Switch 21 can also be automatically set by action of a user of camera 10. For example FIGS. 4, 5 and 6 show switch 21 integrated with the operation of a lens system 16 that incorporates an adjustable lens system 70. Lens system 70 can be adjusted for focus distance and/or telephoto. In the embodiment shown, adjustable lens system 70 has a stationary component 72 and a movable component 74 for moving optical elements 76 relative to an imaging plane 78. As shown in FIG. 4, when movable component 74 is positioned within a first range of positions that are relatively close to the imaging plane 78, focus system 70 is arranged to capture images of subjects that are close to camera 10. Switch 21 is arranged so that a movable contact 80 of switch 21 is positioned to engage a first stationary contact 82. In this embodiment, first stationary contact 82 is connected to current limiting device 62. With switch 21 so positioned, current limiting device 62 provides a load during flash discharge which reduces the amount of light discharged by the flash illumination device 24 to a level that is appropriate for intermediate distance photography.
 As shown in FIG. 5, when movable component 74 of adjustable lens system 70 is positioned within a second range of positions beyond the first range of positions, movable contact 80 of switch 21 engages a second stationary contact 84. Second stationary contact 84 connects an additional current limiting device 64 in series with flash illumination device 24 and current limiting device 62 which provides a greater load than when current limiting device 62 alone is connected in series with flash illumination device 24. With switch 21 so positioned, current limiting device 64 provides a load during flash discharge which reduces the amount of light discharged by flash illumination device 24 to a level that is appropriate for near distance photography.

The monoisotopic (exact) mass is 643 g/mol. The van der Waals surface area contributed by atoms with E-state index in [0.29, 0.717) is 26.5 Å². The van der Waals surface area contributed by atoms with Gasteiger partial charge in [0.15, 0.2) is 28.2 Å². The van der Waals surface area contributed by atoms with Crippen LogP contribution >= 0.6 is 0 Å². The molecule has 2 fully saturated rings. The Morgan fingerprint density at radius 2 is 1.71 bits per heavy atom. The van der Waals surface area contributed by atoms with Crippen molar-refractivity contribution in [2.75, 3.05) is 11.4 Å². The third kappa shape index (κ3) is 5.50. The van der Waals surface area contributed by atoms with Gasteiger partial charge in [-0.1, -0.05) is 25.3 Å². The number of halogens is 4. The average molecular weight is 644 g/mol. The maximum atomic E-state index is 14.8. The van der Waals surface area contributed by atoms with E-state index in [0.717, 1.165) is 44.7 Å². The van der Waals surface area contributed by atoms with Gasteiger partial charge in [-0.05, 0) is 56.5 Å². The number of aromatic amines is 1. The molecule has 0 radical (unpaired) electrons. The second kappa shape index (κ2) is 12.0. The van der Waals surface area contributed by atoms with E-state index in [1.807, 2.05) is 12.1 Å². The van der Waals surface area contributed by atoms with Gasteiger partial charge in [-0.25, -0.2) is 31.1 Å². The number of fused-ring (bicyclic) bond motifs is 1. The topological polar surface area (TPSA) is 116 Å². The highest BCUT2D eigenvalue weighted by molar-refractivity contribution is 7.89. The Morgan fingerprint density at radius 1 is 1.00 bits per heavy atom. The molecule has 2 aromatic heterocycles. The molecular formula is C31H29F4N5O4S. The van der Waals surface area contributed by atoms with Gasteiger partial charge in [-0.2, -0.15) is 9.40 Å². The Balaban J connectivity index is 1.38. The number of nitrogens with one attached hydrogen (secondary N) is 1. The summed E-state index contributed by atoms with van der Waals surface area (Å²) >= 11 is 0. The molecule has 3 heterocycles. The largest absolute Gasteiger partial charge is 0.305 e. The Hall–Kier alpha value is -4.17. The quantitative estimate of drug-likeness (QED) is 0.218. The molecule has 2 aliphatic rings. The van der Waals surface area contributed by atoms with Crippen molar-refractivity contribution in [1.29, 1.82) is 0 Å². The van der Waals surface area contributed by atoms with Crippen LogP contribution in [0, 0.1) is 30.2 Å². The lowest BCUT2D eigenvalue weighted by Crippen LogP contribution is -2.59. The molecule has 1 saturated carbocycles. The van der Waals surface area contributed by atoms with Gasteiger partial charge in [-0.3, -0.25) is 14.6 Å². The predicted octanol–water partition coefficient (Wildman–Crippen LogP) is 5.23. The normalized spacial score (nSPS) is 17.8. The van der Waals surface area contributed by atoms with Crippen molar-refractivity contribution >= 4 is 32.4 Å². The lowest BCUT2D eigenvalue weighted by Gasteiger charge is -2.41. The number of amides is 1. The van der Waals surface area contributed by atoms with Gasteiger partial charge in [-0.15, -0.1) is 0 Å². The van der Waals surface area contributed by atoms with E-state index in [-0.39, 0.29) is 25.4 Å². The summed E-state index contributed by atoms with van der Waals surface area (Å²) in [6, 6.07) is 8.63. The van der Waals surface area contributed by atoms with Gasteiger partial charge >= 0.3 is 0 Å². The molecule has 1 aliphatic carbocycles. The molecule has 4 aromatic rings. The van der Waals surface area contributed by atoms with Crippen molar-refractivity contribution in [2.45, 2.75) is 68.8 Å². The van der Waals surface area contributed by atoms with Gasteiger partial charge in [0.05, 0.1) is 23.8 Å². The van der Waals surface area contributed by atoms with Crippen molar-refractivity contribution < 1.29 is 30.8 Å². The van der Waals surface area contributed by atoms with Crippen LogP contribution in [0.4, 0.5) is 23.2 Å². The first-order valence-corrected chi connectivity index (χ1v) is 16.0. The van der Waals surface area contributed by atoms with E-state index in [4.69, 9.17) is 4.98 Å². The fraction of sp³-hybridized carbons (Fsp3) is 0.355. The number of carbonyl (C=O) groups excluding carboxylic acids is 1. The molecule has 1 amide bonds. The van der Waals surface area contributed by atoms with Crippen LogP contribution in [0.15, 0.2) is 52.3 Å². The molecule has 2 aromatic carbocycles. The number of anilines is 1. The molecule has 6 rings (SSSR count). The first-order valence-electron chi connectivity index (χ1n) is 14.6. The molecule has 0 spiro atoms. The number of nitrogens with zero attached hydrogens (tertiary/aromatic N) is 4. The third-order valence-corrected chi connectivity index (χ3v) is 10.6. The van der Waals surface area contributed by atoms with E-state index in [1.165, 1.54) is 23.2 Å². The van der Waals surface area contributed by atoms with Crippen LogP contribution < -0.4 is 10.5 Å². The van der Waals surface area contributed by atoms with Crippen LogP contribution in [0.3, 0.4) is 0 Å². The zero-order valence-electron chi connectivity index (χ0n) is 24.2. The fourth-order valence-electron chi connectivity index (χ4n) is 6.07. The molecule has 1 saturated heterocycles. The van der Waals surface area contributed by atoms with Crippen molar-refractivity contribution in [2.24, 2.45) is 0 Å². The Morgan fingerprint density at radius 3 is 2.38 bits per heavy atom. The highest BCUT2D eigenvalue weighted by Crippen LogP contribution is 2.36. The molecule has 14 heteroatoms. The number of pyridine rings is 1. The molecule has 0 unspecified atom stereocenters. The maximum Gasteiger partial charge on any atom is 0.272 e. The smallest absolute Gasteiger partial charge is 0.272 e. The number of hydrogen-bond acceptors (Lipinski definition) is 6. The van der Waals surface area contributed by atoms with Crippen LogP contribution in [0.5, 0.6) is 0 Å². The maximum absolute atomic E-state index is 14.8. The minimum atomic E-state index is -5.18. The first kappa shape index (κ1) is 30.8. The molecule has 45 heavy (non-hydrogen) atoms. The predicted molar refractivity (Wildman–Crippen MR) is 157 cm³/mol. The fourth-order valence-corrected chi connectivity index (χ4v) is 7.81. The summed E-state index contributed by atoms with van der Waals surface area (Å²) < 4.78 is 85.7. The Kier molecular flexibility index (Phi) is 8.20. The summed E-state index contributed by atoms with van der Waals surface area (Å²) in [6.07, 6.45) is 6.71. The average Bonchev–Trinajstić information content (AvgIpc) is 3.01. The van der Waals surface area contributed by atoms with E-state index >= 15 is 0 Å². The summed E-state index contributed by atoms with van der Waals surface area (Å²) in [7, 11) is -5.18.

As is shown in FIG. 6, when movable component 74 of adjustable lens system 70 is positioned within a third range of positions beyond the first and second ranges, movable contact 80 of switch 21 is positioned to engage a third stationary contact 86. Third stationary contact 86 bypasses current limiting device 62 and additional current limiting device 64 so that the flash discharged by flash illumination device 24 is at a level that is appropriate for far distance photography. The first range, second range and third ranges of positions of moveable component 74 can be arranged to be equal or can vary. It will be appreciated that other adjustable lens structures and arrangements of switch 21 can be defined so that movement of adjustable lens components will automatically alter the settings of switch 21.
FIGS. 7, 8 and 9 show an alternative embodiment of a flash intensity control circuit 60 that can be used in accordance with the present invention. In this embodiment, flash intensity control circuit 60 comprises a stationary contact 90 and a movable contact 92 connected in series with flash illumination device 24 and flash capacitor 29. Stationary contact 90 comprises a section of a resistive material that is fixed to camera flash board 94 which is joined to camera body 14. Movable contact 92 also comprises a section of a resistive material. Movable contact 92 is joined to an adjustment member 96. As is shown in this embodiment, adjustment number 96 defines a projection 98 that extends through an opening 100 in camera body 14. Adjustment number 96 is slidably connected to camera frame 14 and is movable between a near position shown in FIG. 7, a range of intermediate positions one example of which is show in FIG. 8, and a far position shown in FIG. 9.